By Mohammed Wajihuddin & Faizan Ahmad, TNN
10 July 2008, 0340 hrs IST
MUMBAI/PATNA/DELHI: Muslim organisations across the country have debunked perceptions in certain political groups that India's largest religious minority is opposed to the Indo-US civilian nuclear deal.
Saying that the nuclear deal was a political and strategic issue and that it should be seen as such, organisations like the Jamat-e-Islami Hind, All India Muslim Personal Law Board as well as several other state-level bodies have said Muslims aren't opposed to the nuclear deal in any manner.
"If the deal is good for the country, it will be good for the Muslims," said Maulana Bunai Noaim Hasani, general secretary, All India Ulema Board. Maulana Hasani said an impression had been given that Muslims were anti-nuke deal because of their opposition to the policies of US president George Bush.
"Muslims might be anti-Bush, but Bush isn't America. We, like other communities, back India on issues beneficial to the country," he added. In Delhi, Jamat-e-Islami Hind spokesperson Anwar Hussain said, "Muslims are not opposed to the deal."
There's a feeling among clerics that some ill-informed maulvis have issued statements against the deal without understanding it. "The deal has nothing to do with Muslims or any other community. It's about using nuclear fuel and if India gets strengthened by this, how are Muslims hurt?" asked Mumbai-based Shia scholar Maulana Zaheer Abbas Rizvi.
Some Muslims have apparently shown wariness toward the deal because of "rumours" that Israel would gain from it.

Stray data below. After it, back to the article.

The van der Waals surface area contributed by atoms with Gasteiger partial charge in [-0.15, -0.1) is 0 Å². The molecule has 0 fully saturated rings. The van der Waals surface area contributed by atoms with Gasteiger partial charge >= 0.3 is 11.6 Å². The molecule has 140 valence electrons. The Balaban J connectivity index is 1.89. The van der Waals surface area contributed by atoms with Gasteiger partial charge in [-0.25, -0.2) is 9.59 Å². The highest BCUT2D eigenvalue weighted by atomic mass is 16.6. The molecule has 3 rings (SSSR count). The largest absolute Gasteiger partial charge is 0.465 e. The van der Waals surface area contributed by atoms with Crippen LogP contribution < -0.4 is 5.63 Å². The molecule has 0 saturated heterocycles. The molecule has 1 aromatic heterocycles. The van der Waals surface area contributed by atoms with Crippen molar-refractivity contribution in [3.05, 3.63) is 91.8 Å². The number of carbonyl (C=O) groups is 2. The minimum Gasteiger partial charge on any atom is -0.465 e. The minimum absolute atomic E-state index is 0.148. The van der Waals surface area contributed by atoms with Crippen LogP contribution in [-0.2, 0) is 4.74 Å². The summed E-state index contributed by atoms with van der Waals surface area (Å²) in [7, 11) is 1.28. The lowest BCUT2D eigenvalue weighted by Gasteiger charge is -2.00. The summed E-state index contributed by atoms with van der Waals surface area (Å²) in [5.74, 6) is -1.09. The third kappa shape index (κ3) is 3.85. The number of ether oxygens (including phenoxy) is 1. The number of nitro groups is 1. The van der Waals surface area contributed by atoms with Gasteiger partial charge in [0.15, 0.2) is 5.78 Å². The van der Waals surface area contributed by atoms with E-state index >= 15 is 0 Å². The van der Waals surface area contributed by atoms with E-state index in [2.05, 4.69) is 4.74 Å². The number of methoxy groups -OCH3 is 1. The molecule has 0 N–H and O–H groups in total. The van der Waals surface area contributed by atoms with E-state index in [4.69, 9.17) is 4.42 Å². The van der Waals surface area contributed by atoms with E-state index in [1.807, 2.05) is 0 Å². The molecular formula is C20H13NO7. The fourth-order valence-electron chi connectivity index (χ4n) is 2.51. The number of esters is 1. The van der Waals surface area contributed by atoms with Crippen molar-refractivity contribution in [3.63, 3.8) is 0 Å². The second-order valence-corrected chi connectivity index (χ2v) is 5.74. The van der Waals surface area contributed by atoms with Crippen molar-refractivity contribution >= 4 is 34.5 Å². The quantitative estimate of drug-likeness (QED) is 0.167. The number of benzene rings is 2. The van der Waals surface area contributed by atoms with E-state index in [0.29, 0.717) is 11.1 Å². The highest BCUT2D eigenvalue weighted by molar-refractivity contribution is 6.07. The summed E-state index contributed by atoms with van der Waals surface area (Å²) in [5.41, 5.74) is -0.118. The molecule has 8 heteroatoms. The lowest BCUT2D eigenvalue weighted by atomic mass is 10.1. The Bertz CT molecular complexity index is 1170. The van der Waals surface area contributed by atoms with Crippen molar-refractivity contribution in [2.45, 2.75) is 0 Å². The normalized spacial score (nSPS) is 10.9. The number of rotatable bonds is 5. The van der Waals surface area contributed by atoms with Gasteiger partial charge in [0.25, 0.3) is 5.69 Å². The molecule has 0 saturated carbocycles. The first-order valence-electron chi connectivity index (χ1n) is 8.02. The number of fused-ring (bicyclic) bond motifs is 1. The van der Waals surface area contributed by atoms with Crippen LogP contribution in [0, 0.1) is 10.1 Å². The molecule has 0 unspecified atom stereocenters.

"I've heard Israel will somehow get strengthened because of the deal. Since most Muslims oppose the Jewish state, an impression has been created that they are against the deal," said Mumbai-based cleric Maulana Abu Zaffar Hassan Nadvi. "Let the country decide whatever is in its best interest. Let's not see the deal from the prisms of community or religions."
In Patna, AIMPLB general secretary Maulana Syed Nizamuddin said the issue must not be given a religious hue. "Few days back, we had a meeting in Delhi and it was explained to everybody," he said, and added if any board member has issued a statement on the matter, it must be seen as a remark in his personal capacity.
Maulana Nizamuddin was perhaps reacting to board vice president Maulana Kalbe Sadiq who said in Lucknow that the deal was anti-Muslim. Some other clerics too had joined in chorus. "Muslims need peace, development and justice. They need jobs and security. They are least bothered about the foreign policy," Maulana Nizamuddin said.
Source: The Times of India, New Delhi